Correct me if I’m wrong, but I suspect that (approval issues aside for the moment) housing developers look at market demographics that indicate the type of unit that a $100,000+ ($300,000+?) annual income household prefers. By requiring more one-bedroom units, we would get around such “market”-based decisions and result in housing creation for a broader range of incomes.

    Will the purchasers of the two- and three-bedroom units in the same development end up subsidizing the one-bedroom units, which might take longer to fill (due to efforts to sell/rent them for higher than affordable rates before dropping the price) and which might have higher per-foot construction costs? Yes, at least initially. Can we decide that that’s just one of the costs of living downtown?

    This brings us to the question of what type of ‘neighborhoods’ we want to create downtown. Do we want to create housing blocks for just the very wealthy and separate ones for others? Or do we value all people who are part of our community enough to expect them to live together (i.e., in the same building)? The same questions could/should be asked of the rest of the city’s neighborhoods. Can we decide that that’s just one of the costs—or benefits, rather—of living in this community? And would this also ultimately help us deal with those approval issues that I set aside earlier?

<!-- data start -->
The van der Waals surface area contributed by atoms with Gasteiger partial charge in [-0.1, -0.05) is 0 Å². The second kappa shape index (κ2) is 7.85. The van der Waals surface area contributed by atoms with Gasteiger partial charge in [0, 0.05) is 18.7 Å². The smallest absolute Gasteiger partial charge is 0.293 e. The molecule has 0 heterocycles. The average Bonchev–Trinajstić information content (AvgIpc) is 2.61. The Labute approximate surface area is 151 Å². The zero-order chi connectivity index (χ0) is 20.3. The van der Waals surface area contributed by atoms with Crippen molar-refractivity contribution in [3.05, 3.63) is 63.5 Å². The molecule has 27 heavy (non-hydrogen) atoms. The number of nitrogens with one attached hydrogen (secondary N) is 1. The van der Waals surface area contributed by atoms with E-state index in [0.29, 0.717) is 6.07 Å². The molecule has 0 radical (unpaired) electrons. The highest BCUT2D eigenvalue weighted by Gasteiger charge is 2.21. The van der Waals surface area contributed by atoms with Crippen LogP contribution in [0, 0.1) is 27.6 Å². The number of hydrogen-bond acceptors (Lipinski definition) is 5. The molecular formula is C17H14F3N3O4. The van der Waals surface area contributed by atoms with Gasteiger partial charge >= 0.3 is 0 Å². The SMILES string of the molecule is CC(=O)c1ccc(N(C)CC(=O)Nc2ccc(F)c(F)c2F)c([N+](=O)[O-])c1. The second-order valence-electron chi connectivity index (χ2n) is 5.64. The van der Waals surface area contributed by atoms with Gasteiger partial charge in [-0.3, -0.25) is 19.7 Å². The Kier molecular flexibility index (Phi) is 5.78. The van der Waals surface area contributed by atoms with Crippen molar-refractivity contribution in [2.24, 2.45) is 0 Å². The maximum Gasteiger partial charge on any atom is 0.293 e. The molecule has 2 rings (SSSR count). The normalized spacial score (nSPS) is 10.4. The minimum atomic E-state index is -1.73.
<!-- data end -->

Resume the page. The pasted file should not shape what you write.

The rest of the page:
What this builds up to is a community vision. Can you see it? People will have to see it—and embrace it—in order to avoid continually regressing back to their parochial positions on housing, education and other social issues like crime. (Uhh, what was this thread about, again?)
       —Steve Bean    Jul. 3 '05 - 12:34PM    #
  69. Steve, while I support the vision, I have to reiterate one of my standard positions: the effect we want least is for all of the developers to say, “Wow, that’s a lot of restrictions. Screw that – I’m gonna go sue Northfield Township again and just build more sprawl.”

    I think we should avoid tactics that fit into the general form of, “We should force developers to do x,” because we can’t ever force the developers to build the stuff we want, but we can quite easily induce them to build the stuff we don’t want, objecting to “good built form” because it’s not “best built form”, and ending up with more “worst built form”.